Regardless of the challenges, midwives should ensure that efforts are made to comply with infection prevention and control guidelines in order to guide against health risks especially for the pregnant women.

Materials and Methods

Design

A descriptive survey was used for the study of eighty three (83) midwives selected from the target population of 320 trained nurse-midwives working in University of Port Harcourt Teaching Hospital during the period of study.

Setting

The study setting was University of Port Harcourt Teaching Hospital (UPTH) located in Alakahia, Obio/Akpor Local Government Area of Rivers State, Nigeria. The hospital is a tertiary institution established in 1980. The institution is bounded on the east by Alakahia, on the West by Emohua, on the North by Rumualogu and on the South by Aluu. The hospital provides health care services to people in Obio/Akpor LGA, neighbouring towns and other states in Nigeria. it is engaged in training of nursing and medical students, students of other health care discipline and conduct of research studies.

Sample Selection

The selection of the eighty three (83) midwives studied was through convenience sampling technique. All the accessible population who willingly accepted to complete the distributed questionnaire was used for the study. The sample cut across sexes, ages, rank and years of experience.

Data Collection

A self structured questionnaire consisting of 25 items eliciting responses on socio-demographic characteristics (1-4), knowledge of infection prevention and control (5-12); utilization of infection prevention and control measures (13-18) and factors influencing utilization of infection prevention and control measures (19-25) was used to collect data from respondents on three alternate days. The instrument before use, was validated by experts who consisted on midwifery tutors/lecturers and practicing midwives. The reliability of the instrument was ascertained through a test-retest method at an interval of two weeks. The data collected were analyzed using the Pearson Moment Correlation Coefficient formula and a value of 0.90 was obtained. Permission to carry out the study was granted by the Research Ethics Committee of the institution and ethical consideration based on Belmot’s principles of research ethics.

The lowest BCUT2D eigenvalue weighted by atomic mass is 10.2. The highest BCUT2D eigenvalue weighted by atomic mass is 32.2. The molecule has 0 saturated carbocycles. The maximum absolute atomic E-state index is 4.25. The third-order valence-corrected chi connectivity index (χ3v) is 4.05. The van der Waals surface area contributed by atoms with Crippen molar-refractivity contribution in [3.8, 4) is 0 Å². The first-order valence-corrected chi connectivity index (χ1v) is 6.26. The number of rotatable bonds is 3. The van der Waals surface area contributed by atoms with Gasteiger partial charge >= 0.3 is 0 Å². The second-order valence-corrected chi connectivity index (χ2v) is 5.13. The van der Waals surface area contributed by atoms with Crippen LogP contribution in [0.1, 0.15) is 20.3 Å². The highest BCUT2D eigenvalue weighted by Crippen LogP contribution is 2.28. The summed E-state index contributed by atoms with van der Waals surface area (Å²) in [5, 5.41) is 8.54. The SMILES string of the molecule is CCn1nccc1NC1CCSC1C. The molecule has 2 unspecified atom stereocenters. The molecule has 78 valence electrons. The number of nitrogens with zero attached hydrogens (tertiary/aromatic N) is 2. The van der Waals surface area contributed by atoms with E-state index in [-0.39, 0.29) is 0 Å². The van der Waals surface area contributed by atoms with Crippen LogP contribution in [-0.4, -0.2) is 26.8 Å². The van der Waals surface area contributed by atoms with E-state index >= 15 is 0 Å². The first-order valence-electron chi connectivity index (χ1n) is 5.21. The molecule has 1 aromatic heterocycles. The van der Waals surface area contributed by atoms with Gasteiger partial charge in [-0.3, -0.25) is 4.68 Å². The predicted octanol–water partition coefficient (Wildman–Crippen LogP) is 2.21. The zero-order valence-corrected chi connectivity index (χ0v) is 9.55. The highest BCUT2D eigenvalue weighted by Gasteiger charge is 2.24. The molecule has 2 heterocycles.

Data Analysis

Data collected from questionnaire were coded in a spread sheet. The analysis of data from socio demographic characteristics and research questions was done using descriptive statistics of frequency distribution and percentages; while inferential statistics of chi-square was used to test the hypothesis at P=0.05 level of significance. For items on knowledge, the total score was 48. Any score of 1-16 reflected poor knowledge, 17-32 reflected fair knowledge and 33-48 reflect good knowledge. For utilization of infection prevention and control measures, the total score was 7, a score of 0 reflected “never utilized, a score of 1-3 reflected sometimes utilized, 4-6 often utilized and 7 reflects always utilized. All the 83 questionnaires were administered by the researchers to the respondents. The duly completed questionnaires were retrieved on-the-spot on two alternate clinic days; and 100% return rate was recorded.